So I’m very excited to have the opportunity to attend tomorrow’s “Tackling Corruption Together” conference in London (a civil society event to precede the government-organized Anticorruption Summit on Thursday). It looks like a great program, and I’m looking forward to doing some substantive posts on the conference discussion after I return home. And given how grateful I am to be included, I probably shouldn’t say anything critical about the conference program in advance. But I just can’t stop myself from pointing out that for the opening session has allocated a total of 45 minutes total for: a welcome address by the Rt. Hon. Patricia Southland (Secretary-General of the Commonwealth of Nations), a keynote speech by President Muhammadu Buhari of Nigeria, and opening remarks from three additional speakers (Jose Ugaz, Mo Ibrahim, and Jan Coos Gessink). That comes out to nine minutes per speaker, on average (assuming a punctual start, no delays between presentations, and no time allocated for remarks from the session chair, Axel Threlfall). And while perhaps President Buhari will prove unusually succinct, I’ve never seen a head-of-state manage to keep his or her remarks under half an hour. This strikes me as absurdly unrealistic time allocation.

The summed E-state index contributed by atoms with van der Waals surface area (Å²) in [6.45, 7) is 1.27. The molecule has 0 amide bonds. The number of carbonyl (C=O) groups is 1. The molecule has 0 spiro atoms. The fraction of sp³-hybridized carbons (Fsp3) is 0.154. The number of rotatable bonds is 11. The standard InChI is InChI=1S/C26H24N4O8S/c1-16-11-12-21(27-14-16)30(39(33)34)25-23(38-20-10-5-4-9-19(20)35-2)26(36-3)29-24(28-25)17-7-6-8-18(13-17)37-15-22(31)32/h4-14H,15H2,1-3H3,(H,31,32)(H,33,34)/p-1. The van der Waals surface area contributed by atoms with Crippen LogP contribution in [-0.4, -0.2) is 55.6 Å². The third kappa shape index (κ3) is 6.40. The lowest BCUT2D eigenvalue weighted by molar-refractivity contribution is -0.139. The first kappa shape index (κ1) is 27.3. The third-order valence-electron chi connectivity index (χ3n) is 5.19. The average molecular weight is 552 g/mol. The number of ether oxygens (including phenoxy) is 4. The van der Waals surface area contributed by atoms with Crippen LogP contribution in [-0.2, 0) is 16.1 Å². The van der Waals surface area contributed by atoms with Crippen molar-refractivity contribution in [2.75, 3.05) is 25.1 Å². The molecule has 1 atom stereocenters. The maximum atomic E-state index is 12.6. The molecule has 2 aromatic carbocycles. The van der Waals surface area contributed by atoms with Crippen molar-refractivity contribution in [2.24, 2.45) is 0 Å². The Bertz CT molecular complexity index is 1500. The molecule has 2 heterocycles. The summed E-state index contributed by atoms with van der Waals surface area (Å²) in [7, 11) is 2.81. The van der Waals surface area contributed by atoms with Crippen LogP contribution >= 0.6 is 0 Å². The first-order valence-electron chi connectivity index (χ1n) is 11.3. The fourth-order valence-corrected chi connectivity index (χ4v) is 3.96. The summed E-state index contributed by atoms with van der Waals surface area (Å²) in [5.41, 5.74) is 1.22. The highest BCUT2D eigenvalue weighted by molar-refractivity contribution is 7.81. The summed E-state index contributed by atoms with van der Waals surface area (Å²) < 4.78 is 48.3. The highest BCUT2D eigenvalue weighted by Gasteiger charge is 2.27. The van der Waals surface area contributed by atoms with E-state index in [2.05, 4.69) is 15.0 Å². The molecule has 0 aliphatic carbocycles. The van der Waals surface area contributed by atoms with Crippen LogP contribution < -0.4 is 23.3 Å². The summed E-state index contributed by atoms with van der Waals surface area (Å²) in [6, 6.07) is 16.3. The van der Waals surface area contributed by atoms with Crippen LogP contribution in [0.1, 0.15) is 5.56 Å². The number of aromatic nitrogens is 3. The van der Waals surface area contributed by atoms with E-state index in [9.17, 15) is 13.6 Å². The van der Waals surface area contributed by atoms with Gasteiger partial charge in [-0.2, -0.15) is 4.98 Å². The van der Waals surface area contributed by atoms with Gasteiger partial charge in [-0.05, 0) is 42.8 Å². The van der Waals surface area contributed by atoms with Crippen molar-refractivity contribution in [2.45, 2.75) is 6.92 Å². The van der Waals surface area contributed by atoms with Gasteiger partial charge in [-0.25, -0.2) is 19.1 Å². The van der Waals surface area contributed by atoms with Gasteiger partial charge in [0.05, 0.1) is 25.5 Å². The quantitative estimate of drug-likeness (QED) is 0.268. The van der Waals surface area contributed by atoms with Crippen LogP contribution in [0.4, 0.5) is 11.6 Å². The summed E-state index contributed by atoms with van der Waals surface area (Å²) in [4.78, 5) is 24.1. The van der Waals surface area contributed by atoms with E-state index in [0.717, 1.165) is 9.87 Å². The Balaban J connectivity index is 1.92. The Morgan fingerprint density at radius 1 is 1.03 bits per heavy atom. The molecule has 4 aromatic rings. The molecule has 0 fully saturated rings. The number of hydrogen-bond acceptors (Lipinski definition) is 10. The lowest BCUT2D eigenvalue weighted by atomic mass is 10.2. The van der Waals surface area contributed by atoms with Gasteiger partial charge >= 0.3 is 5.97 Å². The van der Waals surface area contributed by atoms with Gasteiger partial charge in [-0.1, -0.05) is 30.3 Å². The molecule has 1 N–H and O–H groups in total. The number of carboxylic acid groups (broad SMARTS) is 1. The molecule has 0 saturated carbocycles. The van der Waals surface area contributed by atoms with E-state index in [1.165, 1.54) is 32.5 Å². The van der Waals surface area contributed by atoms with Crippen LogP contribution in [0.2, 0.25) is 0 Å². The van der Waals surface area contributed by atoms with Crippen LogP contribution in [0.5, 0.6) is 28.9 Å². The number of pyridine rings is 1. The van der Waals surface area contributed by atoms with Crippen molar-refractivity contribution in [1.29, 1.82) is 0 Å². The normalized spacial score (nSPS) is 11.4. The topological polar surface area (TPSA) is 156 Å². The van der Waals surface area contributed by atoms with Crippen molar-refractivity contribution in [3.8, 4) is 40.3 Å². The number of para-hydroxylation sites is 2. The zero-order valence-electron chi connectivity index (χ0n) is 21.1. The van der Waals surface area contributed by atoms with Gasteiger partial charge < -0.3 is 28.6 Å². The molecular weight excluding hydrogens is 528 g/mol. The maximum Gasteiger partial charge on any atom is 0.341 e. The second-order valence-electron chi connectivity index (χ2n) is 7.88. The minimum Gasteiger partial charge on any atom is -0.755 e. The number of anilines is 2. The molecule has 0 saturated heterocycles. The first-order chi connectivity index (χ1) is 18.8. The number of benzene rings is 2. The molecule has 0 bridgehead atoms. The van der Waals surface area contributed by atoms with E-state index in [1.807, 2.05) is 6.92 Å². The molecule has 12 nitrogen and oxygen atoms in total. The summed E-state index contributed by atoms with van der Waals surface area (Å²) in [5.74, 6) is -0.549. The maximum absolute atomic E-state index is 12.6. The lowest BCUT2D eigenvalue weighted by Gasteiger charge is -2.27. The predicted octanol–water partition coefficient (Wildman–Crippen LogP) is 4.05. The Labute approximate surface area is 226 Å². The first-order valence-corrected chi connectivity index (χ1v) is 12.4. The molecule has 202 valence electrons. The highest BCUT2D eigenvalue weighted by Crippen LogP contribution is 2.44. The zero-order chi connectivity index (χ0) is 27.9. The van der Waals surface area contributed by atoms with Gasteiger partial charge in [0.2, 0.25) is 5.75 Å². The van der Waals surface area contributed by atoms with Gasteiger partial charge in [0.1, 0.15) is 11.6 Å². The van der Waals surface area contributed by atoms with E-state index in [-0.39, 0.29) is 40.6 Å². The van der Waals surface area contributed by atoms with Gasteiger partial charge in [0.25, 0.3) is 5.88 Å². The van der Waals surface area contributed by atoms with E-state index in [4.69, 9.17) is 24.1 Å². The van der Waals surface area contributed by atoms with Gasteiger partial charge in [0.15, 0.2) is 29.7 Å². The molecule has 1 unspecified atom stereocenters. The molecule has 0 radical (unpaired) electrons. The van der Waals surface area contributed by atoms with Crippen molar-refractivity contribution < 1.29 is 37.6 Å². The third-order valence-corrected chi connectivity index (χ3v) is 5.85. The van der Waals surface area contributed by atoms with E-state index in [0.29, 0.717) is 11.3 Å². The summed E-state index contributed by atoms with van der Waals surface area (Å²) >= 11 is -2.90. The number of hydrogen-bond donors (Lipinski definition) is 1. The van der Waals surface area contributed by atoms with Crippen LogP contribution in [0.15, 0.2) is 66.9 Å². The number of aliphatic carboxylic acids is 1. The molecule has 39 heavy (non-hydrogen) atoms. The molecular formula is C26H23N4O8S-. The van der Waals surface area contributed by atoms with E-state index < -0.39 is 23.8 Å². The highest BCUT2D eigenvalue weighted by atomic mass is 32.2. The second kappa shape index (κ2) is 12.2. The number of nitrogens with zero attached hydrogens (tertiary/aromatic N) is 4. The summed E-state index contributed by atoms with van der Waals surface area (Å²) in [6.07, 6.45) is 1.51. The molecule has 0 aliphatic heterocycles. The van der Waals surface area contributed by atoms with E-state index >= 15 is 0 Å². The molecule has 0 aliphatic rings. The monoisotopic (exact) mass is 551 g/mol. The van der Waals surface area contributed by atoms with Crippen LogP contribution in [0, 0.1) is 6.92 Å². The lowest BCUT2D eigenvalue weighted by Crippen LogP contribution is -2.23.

The rest of the conference program suffers from similar problems, generally allocating around 9-11 minutes per speaker, on average (not including the session chairs, and again assuming no delays or dead time). And I strongly suspect that the most of these speakers will want to take at least 15 minutes for their presentations. So, what will happen (I predict) is that sessions later in the day will be rushed, there will be no time for Q&A or meaningful exchanges among the panelists, and the coffee breaks and lunch hour–often the most productive times of these meetings, because that’s when people really get a chance to interact–will be drastically compressed.
I’m hoping that I’ll be proven wrong, and if I am, I’ll post a mea culpa. But otherwise, we can add this to my litany of complaints about anticorruption conferences (and other conferences, for that matter): Overcrowded programs, with too many speakers and too little time–and perhaps an over-emphasis on getting “fancy” speakers giving prepared remarks, rather than creating opportunities for genuine dialogue. But, again, I fully expect some useful material to come out of this meeting, given the great lineup of speakers. This is hardly an unusual problem. Consider this not so much a criticism as a plea, for future conference organizers, to think carefully about what’s a realistic allocation of minutes-per-speaker.